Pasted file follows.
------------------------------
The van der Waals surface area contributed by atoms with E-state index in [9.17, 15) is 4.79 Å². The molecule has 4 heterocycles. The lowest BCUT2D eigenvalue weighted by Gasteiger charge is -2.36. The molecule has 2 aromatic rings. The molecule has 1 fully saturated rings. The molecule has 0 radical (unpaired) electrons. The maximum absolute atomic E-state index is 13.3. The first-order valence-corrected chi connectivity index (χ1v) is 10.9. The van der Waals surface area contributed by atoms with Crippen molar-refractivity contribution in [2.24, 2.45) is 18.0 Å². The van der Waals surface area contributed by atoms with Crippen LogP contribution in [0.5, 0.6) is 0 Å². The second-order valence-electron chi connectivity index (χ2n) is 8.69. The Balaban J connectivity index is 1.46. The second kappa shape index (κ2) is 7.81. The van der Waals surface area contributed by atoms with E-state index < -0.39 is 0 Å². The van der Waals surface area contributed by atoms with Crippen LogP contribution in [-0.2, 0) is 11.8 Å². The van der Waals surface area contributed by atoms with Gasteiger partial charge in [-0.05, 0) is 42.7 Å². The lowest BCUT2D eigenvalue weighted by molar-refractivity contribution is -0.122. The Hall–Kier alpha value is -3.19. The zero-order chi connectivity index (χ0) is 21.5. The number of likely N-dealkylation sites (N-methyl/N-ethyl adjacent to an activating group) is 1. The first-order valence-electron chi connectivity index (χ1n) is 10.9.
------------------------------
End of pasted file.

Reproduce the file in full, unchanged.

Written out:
The van der Waals surface area contributed by atoms with E-state index in [9.17, 15) is 4.79 Å². The molecule has 4 heterocycles. The lowest BCUT2D eigenvalue weighted by Gasteiger charge is -2.36. The molecule has 2 aromatic rings. The molecule has 1 fully saturated rings. The molecule has 0 radical (unpaired) electrons. The maximum absolute atomic E-state index is 13.3. The first-order valence-corrected chi connectivity index (χ1v) is 10.9. The van der Waals surface area contributed by atoms with Crippen molar-refractivity contribution in [2.24, 2.45) is 18.0 Å². The van der Waals surface area contributed by atoms with Crippen LogP contribution in [0.5, 0.6) is 0 Å². The second-order valence-electron chi connectivity index (χ2n) is 8.69. The Balaban J connectivity index is 1.46. The second kappa shape index (κ2) is 7.81. The van der Waals surface area contributed by atoms with E-state index < -0.39 is 0 Å². The van der Waals surface area contributed by atoms with Crippen LogP contribution in [-0.2, 0) is 11.8 Å². The van der Waals surface area contributed by atoms with Gasteiger partial charge in [-0.05, 0) is 42.7 Å². The lowest BCUT2D eigenvalue weighted by molar-refractivity contribution is -0.122. The Hall–Kier alpha value is -3.19. The zero-order chi connectivity index (χ0) is 21.5. The number of likely N-dealkylation sites (N-methyl/N-ethyl adjacent to an activating group) is 1. The first-order valence-electron chi connectivity index (χ1n) is 10.9.